U.S. Weighs Tariffs, Quotas on Metals Imports. Trump administration is considering options to protect U.S. steel and aluminum industries, playing down warnings from economists and allies about the risks of higher prices and trade wars. (Wall Street Journal)
Tech industry warns ministers not to drop EU data security laws. The British tech industry has issued a stark warning to leading Brexiteer ministers that diverging from EU data protection standards after Brexit will "undermine" the UK's status as Europe's leading tech hub. (ITI Mentioned, The Telegraph)'s Brexiteers warned not to push for divergence on data protection laws. British government ministers have been told not to peddle the idea that trade agreements are incompatible with continued compliance with European data protection laws. (ITI Mentioned, The Register)
The Latest Sign of Building Inflation Pressure? January's Rise in Import Prices. Report shows increase driven by broader base of goods, such as vehicles, food and industrial supplies. (Wall Street Journal)
Why Economists Are Worried About International Trade. When President Trump imposed tariffs on imported solar panels and washing machines, I was reminded of a line from George Orwell: "We have now sunk to a depth at which the restatement of the obvious is the first duty of intelligent men." (New York Times, Column)


Tech groups blast Senate on immigration. Tech groups blasted the Senate's failure to reach a consensus on the future of undocumented immigrants protected under the Deferred Action for Childhood Arrivals Program. (ITI Andy Halataei Quoted, Politico)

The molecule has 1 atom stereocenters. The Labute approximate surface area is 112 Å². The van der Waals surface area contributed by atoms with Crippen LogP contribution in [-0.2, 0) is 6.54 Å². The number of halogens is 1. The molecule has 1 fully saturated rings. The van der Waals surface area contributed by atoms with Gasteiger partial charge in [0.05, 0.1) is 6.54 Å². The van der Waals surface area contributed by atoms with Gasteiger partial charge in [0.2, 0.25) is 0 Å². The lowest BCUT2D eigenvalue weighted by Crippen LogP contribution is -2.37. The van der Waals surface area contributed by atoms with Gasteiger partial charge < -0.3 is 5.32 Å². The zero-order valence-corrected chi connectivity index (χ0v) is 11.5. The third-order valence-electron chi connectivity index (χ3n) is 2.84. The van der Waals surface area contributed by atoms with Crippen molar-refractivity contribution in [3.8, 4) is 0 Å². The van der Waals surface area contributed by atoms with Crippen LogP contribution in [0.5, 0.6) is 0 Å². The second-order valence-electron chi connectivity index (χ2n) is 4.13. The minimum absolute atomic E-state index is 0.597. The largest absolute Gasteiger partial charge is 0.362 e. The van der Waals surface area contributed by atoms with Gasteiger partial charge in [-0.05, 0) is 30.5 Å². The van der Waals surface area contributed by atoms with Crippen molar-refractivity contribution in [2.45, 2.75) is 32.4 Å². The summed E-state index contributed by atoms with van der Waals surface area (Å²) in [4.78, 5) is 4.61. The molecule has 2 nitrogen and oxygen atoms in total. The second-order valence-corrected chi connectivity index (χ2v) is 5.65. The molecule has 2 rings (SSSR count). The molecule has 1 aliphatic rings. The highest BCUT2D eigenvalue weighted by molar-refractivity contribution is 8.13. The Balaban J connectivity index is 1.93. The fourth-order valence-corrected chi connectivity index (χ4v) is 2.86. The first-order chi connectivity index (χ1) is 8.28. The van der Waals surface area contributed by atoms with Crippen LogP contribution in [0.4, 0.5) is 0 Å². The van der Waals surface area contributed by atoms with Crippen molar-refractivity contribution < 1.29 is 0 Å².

What Can the U.S. Learn From How Other Countries Handle Immigration?. When you examine immigration policies around the world, the U.S. focus on family stands out. (New York Times)

Artificial Intelligence

Why A.I. Researchers at Google Got Desks Next to the Boss. If you want to understand the priorities of a technology company, first look at the seating chart. (New York Times)
In our eyes, Google's software sees heart attack risk. By looking at the human eye, Google's algorithms were able to predict whether someone had high blood pressure or was at risk of a heart attack or stroke, Google researchers said Monday, opening a new opportunity for artificial intelligence in the vast and lucrative global health industry. (Washington Post)


Judge Is Asked to Disallow Trump Bias Claims in AT&T's Merger Defense. Justice Department opposes president's criticisms of CNN being used in trial of Time Warner deal. (Wall Street Journal)